The position that women should not be pastors or teachers is an historical practice of the church that is also well founded in Scripture.
The Apostle Paul wrote:
1 Cor 14:33-35 For God is not the author of confusion, but of peace, as in all churches of the saints. Let your women keep silence in the churches: for it is not permitted unto them to speak; but they are commanded to be under obedience, as also saith the law. And if they will learn any thing, let them ask their husbands at home: for it is a shame for women to speak in the church.
This prohibition against speaking is limited by the context to prohibit speaking as in speaking to teach.
Paul also wrote:
1 Tim 2:11-15 Let the woman learn in silence with all subjection. But I suffer not a woman to teach, nor to usurp authority over the man, but to be in silence. For Adam was first formed, then Eve. And Adam was not deceived, but the woman being deceived was in the transgression. Notwithstanding she shall be saved in childbearing, if they continue in faith and charity and holiness with sobriety.
Paul's argument here is not from the basis of a cultural bias, or personal preference, but rather as part of the nature of deception. Paul is saying that men and women have a different nature when it comes to matters of deception.
Titus 2:3-5 The aged women likewise, that they be in behaviour as becometh holiness, not false accusers, not given to much wine, teachers of good things; That they may teach the young women to be sober, to love their husbands, to love their children, To be discreet, chaste, keepers at home, good, obedient to their own husbands, that the word of God be not blasphemed.
This is truly an example where the actions are to speak louder than the words.
1 Pet 3:1 Likewise, ye wives, be in subjection to your own husbands; that, if any obey not the word, they also may without the word be won by the conversation of the wives;
The Biblical qualifications for leadership explicitly limit the gender of the leaders to males.
1 Tim 3:2 A bishop then must be blameless, the husband of one wife, vigilant, sober, of good behaviour, given to hospitality, apt to teach;
1 Tim 3:12 Let the deacons be the husbands of one wife, ruling their children and their own houses well.
Titus 1:6 If any be blameless, the husband of one wife, having faithful children not accused of riot or unruly. Titus 1:7 For a bishop must be blameless, as the steward of God; not selfwilled, not soon angry, not given to wine, no striker, not given to filthy lucre;
Rev 2:20 Notwithstanding I have a few things against thee, because thou sufferest that woman Jezebel, which calleth herself a prophetess, to teach and to seduce my servants to commit fornication, and to eat things sacrificed unto idols.
2 Tim 3:6 For of this sort are they which creep into houses, and lead captive silly women laden with sins, led away with divers lusts,
There are a number of objections that are raised against this by those who support women's ordination to church leadership. This paper will consider only the arguments based on Scripture.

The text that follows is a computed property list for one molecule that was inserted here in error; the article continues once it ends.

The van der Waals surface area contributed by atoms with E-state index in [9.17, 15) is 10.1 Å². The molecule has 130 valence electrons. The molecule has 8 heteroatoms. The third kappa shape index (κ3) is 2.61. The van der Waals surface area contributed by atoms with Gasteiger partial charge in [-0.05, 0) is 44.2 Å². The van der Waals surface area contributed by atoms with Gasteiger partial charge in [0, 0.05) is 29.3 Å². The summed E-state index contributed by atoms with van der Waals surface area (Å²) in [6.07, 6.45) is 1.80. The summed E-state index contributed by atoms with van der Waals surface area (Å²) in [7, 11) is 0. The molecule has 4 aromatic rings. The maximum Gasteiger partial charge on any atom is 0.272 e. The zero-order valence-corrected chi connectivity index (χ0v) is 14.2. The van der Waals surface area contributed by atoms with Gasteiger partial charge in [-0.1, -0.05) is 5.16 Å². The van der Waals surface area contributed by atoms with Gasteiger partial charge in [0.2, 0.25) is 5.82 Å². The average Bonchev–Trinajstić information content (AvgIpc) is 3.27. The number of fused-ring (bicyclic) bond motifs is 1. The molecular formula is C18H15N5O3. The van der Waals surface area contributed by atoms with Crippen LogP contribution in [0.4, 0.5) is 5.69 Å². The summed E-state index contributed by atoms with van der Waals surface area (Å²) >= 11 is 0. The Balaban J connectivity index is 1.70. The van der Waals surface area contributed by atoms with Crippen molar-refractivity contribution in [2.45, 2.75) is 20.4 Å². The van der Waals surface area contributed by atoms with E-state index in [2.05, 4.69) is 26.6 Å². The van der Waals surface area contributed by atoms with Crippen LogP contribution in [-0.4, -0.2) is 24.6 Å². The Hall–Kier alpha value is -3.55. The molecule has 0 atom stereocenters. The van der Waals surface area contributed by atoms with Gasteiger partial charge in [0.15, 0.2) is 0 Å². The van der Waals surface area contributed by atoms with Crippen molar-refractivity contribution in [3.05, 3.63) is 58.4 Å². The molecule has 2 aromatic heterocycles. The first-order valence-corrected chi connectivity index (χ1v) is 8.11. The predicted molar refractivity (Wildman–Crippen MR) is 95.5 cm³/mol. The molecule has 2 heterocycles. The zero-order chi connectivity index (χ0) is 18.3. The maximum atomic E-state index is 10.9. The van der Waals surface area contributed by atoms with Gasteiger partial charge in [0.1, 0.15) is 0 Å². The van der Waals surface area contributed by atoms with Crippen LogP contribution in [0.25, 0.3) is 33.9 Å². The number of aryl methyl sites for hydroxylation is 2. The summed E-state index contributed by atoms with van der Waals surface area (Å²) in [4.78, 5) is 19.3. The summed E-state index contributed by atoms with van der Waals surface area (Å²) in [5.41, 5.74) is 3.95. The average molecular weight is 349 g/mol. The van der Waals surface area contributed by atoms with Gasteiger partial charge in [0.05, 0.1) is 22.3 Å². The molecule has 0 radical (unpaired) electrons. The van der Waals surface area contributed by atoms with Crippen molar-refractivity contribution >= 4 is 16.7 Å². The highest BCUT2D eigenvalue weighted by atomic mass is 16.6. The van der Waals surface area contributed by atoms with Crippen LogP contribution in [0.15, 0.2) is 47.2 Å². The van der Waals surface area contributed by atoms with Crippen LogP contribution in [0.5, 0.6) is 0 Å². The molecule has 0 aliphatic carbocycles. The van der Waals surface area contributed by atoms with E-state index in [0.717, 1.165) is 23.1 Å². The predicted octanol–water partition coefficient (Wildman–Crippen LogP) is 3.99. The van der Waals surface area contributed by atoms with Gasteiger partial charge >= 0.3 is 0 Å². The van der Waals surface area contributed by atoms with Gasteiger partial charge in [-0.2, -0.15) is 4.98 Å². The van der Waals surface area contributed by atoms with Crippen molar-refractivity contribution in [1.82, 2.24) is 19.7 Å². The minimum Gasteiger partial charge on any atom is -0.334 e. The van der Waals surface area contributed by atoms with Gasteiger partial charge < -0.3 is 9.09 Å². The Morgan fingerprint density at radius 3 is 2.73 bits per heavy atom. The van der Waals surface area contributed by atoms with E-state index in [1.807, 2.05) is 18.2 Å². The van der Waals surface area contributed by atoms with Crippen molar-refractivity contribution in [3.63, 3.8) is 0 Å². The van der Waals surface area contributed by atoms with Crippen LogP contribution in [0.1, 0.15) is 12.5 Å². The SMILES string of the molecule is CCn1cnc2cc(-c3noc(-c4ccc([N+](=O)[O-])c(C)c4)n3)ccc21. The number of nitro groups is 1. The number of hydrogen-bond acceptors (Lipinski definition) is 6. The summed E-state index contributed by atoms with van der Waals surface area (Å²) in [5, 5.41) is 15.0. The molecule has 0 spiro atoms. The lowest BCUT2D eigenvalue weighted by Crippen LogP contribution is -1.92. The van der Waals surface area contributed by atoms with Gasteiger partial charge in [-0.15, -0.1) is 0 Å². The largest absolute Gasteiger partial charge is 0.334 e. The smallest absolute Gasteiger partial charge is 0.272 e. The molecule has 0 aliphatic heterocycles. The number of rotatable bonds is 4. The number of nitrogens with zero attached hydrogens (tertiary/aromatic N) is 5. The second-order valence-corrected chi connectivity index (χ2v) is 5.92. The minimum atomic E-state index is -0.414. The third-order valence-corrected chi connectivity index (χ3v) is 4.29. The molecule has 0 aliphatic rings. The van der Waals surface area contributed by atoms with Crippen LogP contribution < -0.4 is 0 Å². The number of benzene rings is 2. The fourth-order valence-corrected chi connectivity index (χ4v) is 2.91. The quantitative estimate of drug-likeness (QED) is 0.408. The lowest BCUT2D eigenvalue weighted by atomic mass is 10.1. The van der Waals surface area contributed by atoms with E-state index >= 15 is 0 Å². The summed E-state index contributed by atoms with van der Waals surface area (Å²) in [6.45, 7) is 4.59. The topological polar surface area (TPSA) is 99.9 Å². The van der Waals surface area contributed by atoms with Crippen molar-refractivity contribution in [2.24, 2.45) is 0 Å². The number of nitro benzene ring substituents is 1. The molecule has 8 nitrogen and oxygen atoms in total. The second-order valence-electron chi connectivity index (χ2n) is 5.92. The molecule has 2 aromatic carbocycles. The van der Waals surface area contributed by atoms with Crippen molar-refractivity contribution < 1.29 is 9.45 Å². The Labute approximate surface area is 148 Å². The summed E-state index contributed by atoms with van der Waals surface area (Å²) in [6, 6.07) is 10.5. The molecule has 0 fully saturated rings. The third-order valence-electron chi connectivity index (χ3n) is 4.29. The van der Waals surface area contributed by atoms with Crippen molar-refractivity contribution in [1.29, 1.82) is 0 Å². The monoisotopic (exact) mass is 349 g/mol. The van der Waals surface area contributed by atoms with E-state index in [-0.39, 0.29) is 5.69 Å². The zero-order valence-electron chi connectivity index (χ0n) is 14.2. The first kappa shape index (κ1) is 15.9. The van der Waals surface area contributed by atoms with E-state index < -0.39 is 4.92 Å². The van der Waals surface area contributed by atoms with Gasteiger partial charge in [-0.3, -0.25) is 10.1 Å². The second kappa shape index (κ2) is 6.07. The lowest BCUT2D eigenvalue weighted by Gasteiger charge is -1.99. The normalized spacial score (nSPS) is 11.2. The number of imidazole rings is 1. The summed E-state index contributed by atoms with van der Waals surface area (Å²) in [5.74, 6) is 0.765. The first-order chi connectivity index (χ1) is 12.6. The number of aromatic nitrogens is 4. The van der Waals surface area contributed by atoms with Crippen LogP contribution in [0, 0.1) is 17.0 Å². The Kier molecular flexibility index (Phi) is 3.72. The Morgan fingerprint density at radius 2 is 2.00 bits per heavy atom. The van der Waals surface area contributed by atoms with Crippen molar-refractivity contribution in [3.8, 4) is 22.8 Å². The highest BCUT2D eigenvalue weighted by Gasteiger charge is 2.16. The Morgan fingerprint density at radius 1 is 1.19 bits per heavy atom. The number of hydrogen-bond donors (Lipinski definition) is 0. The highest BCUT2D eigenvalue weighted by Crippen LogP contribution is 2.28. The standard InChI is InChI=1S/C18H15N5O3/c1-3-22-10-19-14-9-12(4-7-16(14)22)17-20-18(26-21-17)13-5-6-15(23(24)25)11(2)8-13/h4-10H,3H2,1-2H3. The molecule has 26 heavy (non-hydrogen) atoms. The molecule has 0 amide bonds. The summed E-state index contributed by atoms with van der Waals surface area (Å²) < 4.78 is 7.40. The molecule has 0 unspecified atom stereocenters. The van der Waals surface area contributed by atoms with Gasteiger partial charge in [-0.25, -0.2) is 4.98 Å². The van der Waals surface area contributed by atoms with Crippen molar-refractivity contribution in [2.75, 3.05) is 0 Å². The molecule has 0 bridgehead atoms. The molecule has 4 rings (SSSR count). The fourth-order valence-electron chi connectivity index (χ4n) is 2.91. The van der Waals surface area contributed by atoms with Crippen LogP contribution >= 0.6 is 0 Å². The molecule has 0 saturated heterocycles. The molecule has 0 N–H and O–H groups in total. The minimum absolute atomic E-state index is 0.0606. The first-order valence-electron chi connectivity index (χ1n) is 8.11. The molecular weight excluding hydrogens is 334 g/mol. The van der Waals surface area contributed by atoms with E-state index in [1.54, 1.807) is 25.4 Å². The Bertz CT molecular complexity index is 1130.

It is frequently objected that Priscilla taught Apollos. What is much less frequently noted is the context of that teaching.
Acts 18:24-26 And a certain Jew named Apollos, born at Alexandria, an eloquent man, and mighty in the scriptures, came to Ephesus. This man was instructed in the way of the Lord; and being fervent in the spirit, he spake and taught diligently the things of the Lord, knowing only the baptism of John. And he began to speak boldly in the synagogue: whom when Aquila and Priscilla had heard, they took him unto them, and expounded unto him the way of God more perfectly.
There are several points to Consider about this text.
Acts 18:2 And found a certain Jew named Aquila, born in Pontus, lately come from Italy, with his wife Priscilla; (because that Claudius had commanded all Jews to depart from Rome:) and came unto them.
Additionally, the name order and precedence here shows the relative position of the two in the mind of the writer of Acts.
This argument comes from putting together two passages from two separate letters to Timothy.
2 Tim 1:5 When I call to remembrance the unfeigned faith that is in thee, which dwelt first in thy grandmother Lois, and thy mother Eunice; and I am persuaded that in thee also.
2 Tim 3:14-15 But continue thou in the things which thou hast learned and hast been assured of, knowing of whom thou hast learned them; And that from a child thou hast known the holy scriptures, which are able to make thee wise unto salvation through faith which is in Christ Jesus.
Read it carefully. There is no proof from these passages that Timothy was actually instructed by Lois and Eunice, but it's a reasonable assumption if you do not examine all the evidence. Note that many of the arguments in favor of women's ordinations are based on assumptions, not actually Scriptural passages.
In fact, Paul wrote:
1 Tim 1:2 Unto Timothy, my own son in the faith:
Hence, it's even more reasonable to conclude that Paul was the spiritual father to Timothy.
This paper assumes that the Word of God is true and divinely inspired. Arguments that deny inerrancy of the Bible are outside the scope of this paper.
Holymary, Harold R. III. Does 1 Corinthians 11:2-16 Refer to Women Praying and Prophesying in Church? Bibliotheca Sacra, October-December 1997, pages 461-472.
Smith, Chuck., Calvary Chapel - 1 Timothy 2 Commentary Tape. The Word For Today
Tucker, Ruth A. Daughters of the Church. Grand Rapids, Michigan; Zondervan, 1987.
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